On Saturday 4 November, Fed Square came alive with the most awaited, magical Diwali celebrations.
The Victorian Festival of Diwali festivities presented a breathtaking cultural feast of folk, classical and contemporary dances, soul stirring live music, craft for children, dance workshop, henna, fun-filled interactive activities for the whole family, a bustling bazaar, delectable Indian cuisine and stunning fireworks display on the Yarra.
Like in the past, to make our celebrations more meaningful and relevant to our adopted society, this time also, Celebrated India was raising funds and awareness for a good cause – mental health and had joined hands with Beyond Blue, making the festival a Blue Diwali. The Blue Diwali festival was launched on Tuesday October 31 at the MCG, at the MCC’s Committee Room to culminate at Fed Square on Saturday, November 4.
We have also had Pink Diwali, raised funds for White Ribbon and there would hardly be any social cause not embraced by the team over the years.
Rather than giving an account of what was presented this year, I would like to reflect on the broader and much wider contribution this Diwali @Fed Square has made to Victoria over the last 18 years.
While the festival was celebrated by many Indian groups and organizations every year since their arrival in Australia since the mid-1960s, the crowds and gatherings were parochial and provincial based on the origins of people organizing it.
While the cultural and religious messages were delivered, the biggest drawcard used to be the humble, local politician invited so that members attending could take photos to decorate their cornices for the next 12 months.
That was pretty much the claim for it to be a multicultural festival, not that it needed to be.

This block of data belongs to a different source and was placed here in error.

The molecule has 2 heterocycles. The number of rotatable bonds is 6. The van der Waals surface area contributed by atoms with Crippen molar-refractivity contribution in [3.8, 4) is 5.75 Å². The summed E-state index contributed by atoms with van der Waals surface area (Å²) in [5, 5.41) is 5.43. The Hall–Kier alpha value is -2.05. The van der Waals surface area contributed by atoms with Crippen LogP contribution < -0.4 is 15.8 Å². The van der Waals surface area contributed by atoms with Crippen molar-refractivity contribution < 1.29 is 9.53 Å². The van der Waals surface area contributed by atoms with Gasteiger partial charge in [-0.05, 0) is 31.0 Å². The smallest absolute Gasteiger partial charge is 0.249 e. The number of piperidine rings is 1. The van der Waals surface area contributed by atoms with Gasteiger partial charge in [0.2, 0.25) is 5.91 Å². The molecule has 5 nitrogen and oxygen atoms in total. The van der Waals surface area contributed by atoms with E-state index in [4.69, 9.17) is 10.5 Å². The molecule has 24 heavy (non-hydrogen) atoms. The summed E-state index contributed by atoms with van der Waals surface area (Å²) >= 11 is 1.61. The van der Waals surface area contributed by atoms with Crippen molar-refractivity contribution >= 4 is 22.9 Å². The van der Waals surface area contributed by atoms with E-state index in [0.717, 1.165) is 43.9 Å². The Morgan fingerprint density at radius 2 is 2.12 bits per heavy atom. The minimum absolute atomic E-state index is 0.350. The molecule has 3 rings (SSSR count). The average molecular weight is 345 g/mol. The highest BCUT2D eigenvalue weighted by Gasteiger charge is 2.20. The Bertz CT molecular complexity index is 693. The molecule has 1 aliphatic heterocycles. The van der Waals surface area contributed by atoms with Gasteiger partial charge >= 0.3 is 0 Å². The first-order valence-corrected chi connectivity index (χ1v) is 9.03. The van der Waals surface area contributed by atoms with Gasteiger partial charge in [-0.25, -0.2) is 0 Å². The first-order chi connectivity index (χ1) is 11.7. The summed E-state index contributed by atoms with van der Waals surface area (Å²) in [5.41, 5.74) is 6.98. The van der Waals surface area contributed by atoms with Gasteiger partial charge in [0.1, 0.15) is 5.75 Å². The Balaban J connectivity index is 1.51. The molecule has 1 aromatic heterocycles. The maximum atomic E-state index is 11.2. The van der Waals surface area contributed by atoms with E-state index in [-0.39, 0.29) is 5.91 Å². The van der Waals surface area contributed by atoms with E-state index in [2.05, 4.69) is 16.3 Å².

Then came the team of Celebrate India led by Former Honorary Consul for India in Melbourne Dr T. J. Rao, Mr. Arun Sharma, Mrs. Jaya Sharma, Dr Virendra Berera who decided to, what I called back in 2007 (its second year), put the festival of Diwali on Melbourne’s cultural map.
In 2007, the second year of Diwali@Fed Square, one could really multicultural crowd swelling to more than 25,000, having gone up from 12,000 – 15,000 in its inaugural year.
Just a glance slid over from left to right – standing outside the Flinders Street station – would confirm, all Melbournians, not just Indian, had embraced the festival of Diwali.
Over the years, the group led by Mr. Sharma, not only added to its cultural content, they innovated its social significance to marry the message of the victory of good over evil and light over darkness to – ‘give back’ to our new country which had given us so much.
The popularity grew astronomically making the ‘selfie culture’ almost a mere formality, more of a ‘tick’ for the politicians, who I, in complete deference, say would make a beeline today to attend.
The festival of Diwali@Fed Square grew so big for the former Premier Daniel Andrews, who attended it religiously while in office and wanted it to grow to be the World’s biggest celebration of Diwali.
It was not surprising last year, an election year, to see Daniel Andrews hosting a Diwali reception for the Victoria Indian community.
His successor, Premier Jacinta Allan, has continued the tradition this year and hosted a state reception for Diwali on November 10 hosting more than a thousand people from the Victorian India community.
And the tradition, if continued by the Labor government, will be difficult for any future Coalition government in Victoria to end.
This begs the question, how have we come this far?
In the mid-1960s I am told Victorian Indians celebrated Diwali in batches of a few, sharing a plate they would take to someone’s flat/place.
It grew to be a festival which would then move to someone’s garage (whoever had that sized house and a garage).
Looking at the trajectory – from a humble flat, then garage to the MCC Committee Room at the MCG, the festival has really caught the attention of the high and mighty in our state, Premier of Victoria included.
Clearly, the festival stands tall as the permanent imprint of our culture and traditions on Victorian social psyche today.
I think, we all need to say a big THANK YOU to the team of Celebrate India, particularly Mr. Arun Sharma and his wife Mrs. Jaya Sharma for their innovative and socially conscious leadership to successfully build this huge bridge between the Victorian Indian community and the mainstream society.
Well done Celebrate India and their associate partners and volunteers!
A side note: Although Premier Jacinta Allan hosted Diwali Reception, the festival, it seems, did not rate well enough (for her minders???) to find space on her Facebook page for a mention or photos. Her colleagues who attended the function posted multiple images from the night.